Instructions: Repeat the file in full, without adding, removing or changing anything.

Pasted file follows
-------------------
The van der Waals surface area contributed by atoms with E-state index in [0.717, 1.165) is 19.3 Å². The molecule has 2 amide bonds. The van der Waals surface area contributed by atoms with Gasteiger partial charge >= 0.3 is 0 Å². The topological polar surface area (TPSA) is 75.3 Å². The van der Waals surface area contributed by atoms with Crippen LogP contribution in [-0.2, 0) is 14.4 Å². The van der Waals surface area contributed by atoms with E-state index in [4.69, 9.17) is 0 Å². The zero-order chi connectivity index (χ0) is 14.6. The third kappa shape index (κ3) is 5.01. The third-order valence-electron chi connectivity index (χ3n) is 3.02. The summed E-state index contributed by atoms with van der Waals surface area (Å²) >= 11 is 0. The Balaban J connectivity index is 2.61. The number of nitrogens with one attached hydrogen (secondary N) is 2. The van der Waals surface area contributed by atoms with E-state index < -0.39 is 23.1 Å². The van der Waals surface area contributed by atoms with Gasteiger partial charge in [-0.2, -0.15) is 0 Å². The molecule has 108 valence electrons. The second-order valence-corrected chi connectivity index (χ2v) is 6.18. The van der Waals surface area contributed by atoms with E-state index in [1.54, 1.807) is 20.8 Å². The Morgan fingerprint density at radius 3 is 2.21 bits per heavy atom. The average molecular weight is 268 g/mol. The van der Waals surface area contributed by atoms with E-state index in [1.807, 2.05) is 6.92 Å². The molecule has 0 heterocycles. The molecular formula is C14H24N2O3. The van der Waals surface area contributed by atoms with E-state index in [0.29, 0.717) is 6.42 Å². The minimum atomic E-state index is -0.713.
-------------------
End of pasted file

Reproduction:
The van der Waals surface area contributed by atoms with E-state index in [0.717, 1.165) is 19.3 Å². The molecule has 2 amide bonds. The van der Waals surface area contributed by atoms with Gasteiger partial charge >= 0.3 is 0 Å². The topological polar surface area (TPSA) is 75.3 Å². The van der Waals surface area contributed by atoms with Crippen LogP contribution in [-0.2, 0) is 14.4 Å². The van der Waals surface area contributed by atoms with E-state index in [4.69, 9.17) is 0 Å². The zero-order chi connectivity index (χ0) is 14.6. The third kappa shape index (κ3) is 5.01. The third-order valence-electron chi connectivity index (χ3n) is 3.02. The summed E-state index contributed by atoms with van der Waals surface area (Å²) >= 11 is 0. The Balaban J connectivity index is 2.61. The number of nitrogens with one attached hydrogen (secondary N) is 2. The van der Waals surface area contributed by atoms with E-state index < -0.39 is 23.1 Å². The van der Waals surface area contributed by atoms with Gasteiger partial charge in [-0.2, -0.15) is 0 Å². The molecule has 108 valence electrons. The second-order valence-corrected chi connectivity index (χ2v) is 6.18. The van der Waals surface area contributed by atoms with E-state index in [1.54, 1.807) is 20.8 Å². The Morgan fingerprint density at radius 3 is 2.21 bits per heavy atom. The average molecular weight is 268 g/mol. The van der Waals surface area contributed by atoms with E-state index in [1.807, 2.05) is 6.92 Å². The molecule has 0 heterocycles. The molecular formula is C14H24N2O3. The van der Waals surface area contributed by atoms with E-state index in [0.29, 0.717) is 6.42 Å². The minimum atomic E-state index is -0.713.